The doppler plot below presents the velocity change of the Mars Climate Orbiter spacecraft. This velocity change is measured as a "Doppler shift." The Doppler shift of a radio signal sent by the spacecraft is proportional to the line-of-sight (direction from the Earth to the spacecraft) or Earthline velocity of the spacecraft. The Doppler shift is a frequency shift measured in Hertz (Hz).
The gravity of Mars changes the velocity (magnitude and direction) of the spacecraft, and this change in velocity shows up as a Doppler shift of the radio signal sent from the spacecraft.
Most people are familiar with the phenomenon of a car horn or train whistle changing its frequency as it moves towards or away from them. Electromagnetic radiation (e.g. light waves or radio signals) also experience this effect. The size of the frequency shift, or "Doppler shift," depends on how fast the light source is moving relative to the observer. Astronomers often refer to the "redshift" and "blueshift" of visible light, where the light from an object coming towards us is shifted to the blue end of the spectrum (higher frequencies), and light from an object moving away is shifted towards the red (lower frequencies).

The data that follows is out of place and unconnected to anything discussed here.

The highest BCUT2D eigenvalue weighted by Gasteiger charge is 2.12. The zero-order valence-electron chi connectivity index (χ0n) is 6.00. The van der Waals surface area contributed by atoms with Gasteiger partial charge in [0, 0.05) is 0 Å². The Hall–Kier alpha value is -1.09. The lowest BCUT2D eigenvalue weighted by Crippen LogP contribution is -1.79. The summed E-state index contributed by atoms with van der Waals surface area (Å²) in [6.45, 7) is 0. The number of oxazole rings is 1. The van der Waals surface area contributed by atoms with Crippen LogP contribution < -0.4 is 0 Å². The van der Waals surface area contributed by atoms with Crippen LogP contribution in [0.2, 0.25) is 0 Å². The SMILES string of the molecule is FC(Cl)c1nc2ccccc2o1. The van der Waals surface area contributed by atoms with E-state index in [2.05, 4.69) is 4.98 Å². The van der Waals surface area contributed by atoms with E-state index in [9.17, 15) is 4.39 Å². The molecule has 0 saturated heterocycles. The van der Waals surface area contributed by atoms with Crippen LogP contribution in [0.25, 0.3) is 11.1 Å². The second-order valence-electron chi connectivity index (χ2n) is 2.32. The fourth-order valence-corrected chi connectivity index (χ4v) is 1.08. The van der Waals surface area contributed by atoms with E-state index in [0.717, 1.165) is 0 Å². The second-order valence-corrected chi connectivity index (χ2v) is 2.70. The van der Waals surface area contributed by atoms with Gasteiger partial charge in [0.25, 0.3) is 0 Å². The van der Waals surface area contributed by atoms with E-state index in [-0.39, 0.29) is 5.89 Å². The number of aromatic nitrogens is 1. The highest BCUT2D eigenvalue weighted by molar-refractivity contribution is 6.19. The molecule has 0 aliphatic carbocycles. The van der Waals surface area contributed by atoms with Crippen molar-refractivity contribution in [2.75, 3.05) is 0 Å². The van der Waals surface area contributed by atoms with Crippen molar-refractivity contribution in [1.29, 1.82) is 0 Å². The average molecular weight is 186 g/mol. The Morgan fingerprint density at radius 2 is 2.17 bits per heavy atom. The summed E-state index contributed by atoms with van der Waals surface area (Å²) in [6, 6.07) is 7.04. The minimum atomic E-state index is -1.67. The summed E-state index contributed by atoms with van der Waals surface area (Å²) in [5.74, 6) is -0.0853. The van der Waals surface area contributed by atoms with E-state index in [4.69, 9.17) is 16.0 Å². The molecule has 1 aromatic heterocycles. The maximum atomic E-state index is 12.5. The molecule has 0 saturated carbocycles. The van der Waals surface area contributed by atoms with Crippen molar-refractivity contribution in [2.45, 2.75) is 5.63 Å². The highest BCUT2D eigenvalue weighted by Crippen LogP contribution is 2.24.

Mars Climate Orbiter commmunicates with controllers on the ground by radio signal. Ground controllers know the frequency of the signal that is transmitted from the spacecraft. However, since the spacecraft is always moving away from or towards us, the transimitted signal is being Doppler shifted to a different frequency. Engineers then compute the Doppler shift by comparing the frequency received on the ground to the known transmitted frequency. It is then straightforward to find the velocity change that would cause the resulting Doppler shift. (Note that this gives us only the line-of-sight velocity.) Again, the frequency shift is measured in Hertz (Hz).
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